8.6 Employee Responsibilities and Rights
A. Title 29 CFR, section 1960.10, requires employees to comply with the DoD standards, rules,
regulations, and orders applicable to their actions and conduct. The Act also requires employees
to use safety equipment, PPE, and other devices and procedures provided or directed by the Act,
DoD, or the commander as necessary for their protection.
B. Under Title 29 CFR, section 1960.10, and Executive Order 12196, employees have the right
to report unsafe and unhealthful working conditions to appropriate officials including the
members of safety and health councils. The purpose of these councils is to foster mutual
cooperation and open channels of communication, to make recommendations to the commander,
and to perform such additional safety and health duties as the commander or council chairperson
may direct. Employees also have the right to information relevant to their duties, including
information on the nature and hazards of substances in workplaces. Executive Order 12196 also
states that employees will not be subject to restraint, interference, coercion, discrimination, or
reprisal for filing a report on an unsafe or unhealthy working condition, or for other participation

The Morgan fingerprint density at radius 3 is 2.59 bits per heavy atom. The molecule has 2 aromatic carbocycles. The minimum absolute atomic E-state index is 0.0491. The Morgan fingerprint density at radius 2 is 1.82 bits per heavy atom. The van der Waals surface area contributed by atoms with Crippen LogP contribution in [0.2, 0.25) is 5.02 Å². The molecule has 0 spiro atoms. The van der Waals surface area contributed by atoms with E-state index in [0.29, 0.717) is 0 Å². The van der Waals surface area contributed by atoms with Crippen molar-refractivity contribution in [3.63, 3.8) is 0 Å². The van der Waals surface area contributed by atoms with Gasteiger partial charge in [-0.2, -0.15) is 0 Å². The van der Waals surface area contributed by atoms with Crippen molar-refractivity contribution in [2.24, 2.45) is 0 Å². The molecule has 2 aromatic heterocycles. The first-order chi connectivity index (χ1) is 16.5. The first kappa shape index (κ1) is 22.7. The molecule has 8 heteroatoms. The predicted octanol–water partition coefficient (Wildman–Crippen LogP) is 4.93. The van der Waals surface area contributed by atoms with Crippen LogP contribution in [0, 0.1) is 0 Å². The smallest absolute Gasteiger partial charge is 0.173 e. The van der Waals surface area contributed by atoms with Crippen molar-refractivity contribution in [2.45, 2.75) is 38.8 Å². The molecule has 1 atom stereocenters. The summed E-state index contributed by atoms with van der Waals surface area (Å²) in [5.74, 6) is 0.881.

in Occupational Safety and Health Program activities.
SECTION III. WRITTEN HAZARD COMMUNICATION PROGRAM
8.7 Program Requirements
A. Title 29 CFR, section 1910.1200, requires DoD components to establish and maintain a
written Hazard Communication Program. The purpose of this program is to ensure that
employees are apprised of and protected from workplace chemical hazards to help prevent
occupational illnesses and injuries. This program requires that the potential hazards of chemicals
in the workplace be evaluated, that employees be informed of hazards and appropriate protective
measures, and that hazard awareness training be provided and documented.
B. The written Hazard Communication Program will include, as a minimum, procedures for
accomplishing the following:
1. Providing labeling or other forms of warning to employees regarding the hazards of
chemicals in workplaces.
2. Making MSDSs accessible at all times to employees in the workplace.
3. Training employees about the hazards of chemicals present in the workplace.
4. Providing employees with a list of chemicals known to be present in the workplace, using
an identity that is referenced on the appropriate MSDS.
5. Informing employees of the hazards of nonroutine tasks and of the hazards associated with
chemicals contained in unlabeled pipes in their work areas.
6. Informing other than regularly assigned employees of chemical hazards that may be present